Host :

Port : 16317

Note: To prevent from DoS attacks, output length is limited in 131072 characters.

As always our task is to obtain the flag on the remote server and as always we will try to obtain a remote shell.

The research

After running, the binary nicely asks us for our name:

Let’s take a look at what it exactly is doing:

First, it calls getnline with two arguments: a pointer to a local buffer and 0x40. Let’s see:

So it reads at most 0x40 bytes from stdin, stores it in the given buffer, replaces the first occurrence of a new line character with a null byte and returns length of the string.

Getting back to main, it uses sprintf to format our buffer to another one with:

Then it calls printf with the second buffer as the first argument. Yay, a format string vulnerability is present!

The pwn

We have a few options to go with now:

  1. Overwrite strlen’s address in the GOT section with system’s address and force the program to execute main once again. This way the program would run system with the provided argument ( /bin/sh).
  2. Leak stack address, write ‘sh’ to some place in the memory and execute main again. Next overwrite return address with system’s address and pass it address of ‘sh’ string as it’s argument.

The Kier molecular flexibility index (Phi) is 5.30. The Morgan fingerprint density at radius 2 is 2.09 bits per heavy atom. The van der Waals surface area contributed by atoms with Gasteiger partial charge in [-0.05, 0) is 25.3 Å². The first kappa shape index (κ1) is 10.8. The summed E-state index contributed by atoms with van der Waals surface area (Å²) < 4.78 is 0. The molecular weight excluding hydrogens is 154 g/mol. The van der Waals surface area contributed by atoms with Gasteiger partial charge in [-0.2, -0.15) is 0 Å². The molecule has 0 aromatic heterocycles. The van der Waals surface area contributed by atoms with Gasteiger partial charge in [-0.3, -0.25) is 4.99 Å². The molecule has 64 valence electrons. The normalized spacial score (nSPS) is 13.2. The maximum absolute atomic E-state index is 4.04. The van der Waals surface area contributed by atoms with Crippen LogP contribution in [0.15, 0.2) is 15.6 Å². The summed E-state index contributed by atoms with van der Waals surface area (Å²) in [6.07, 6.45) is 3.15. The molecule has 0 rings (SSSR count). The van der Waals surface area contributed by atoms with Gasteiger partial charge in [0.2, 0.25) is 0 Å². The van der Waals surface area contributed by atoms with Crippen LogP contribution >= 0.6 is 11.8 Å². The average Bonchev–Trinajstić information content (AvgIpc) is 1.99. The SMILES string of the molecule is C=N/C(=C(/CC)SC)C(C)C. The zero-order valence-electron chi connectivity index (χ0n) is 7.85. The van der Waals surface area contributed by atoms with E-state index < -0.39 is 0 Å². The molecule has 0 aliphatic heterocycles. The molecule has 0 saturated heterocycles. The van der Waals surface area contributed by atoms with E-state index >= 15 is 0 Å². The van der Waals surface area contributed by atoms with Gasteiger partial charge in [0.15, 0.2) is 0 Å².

The first option is definitely easier, but second one is more universal and can target more similar challenges, so we will choose the latter.

Now we have to find how to change the program flow and execute the main function. After dumping section headers:

we can see there is .fini_array with one entry – we can override that (You can read about it here: Overwriting a GOT entry would be an option, but there is no call to any address from GOT after our vulnerable printf.

Side note: you can check what’s inside .init_array (there iss a function which makes finding system’s address trivial).

We can also see that the BSS section ends at 0x08049a80 + 0x28 = 0x08049aa8 and we can write ‘sh’ string we need there (this memory page has write permission).

Let’s dump some stack values:

and we get:

(we could dump a lot more, but 2 values were enough in this case). After checking locally with disabled ASLR we can find, that this stack address points to 0x90 below our return address.

Now we have everything we need to write the exploit:

Note that we added 2 bytes of padding to align addresses in our buffer to 4 bytes.

Running above script gives us:

It’s working! Now we change ls to cat flag and enjoy our victory:


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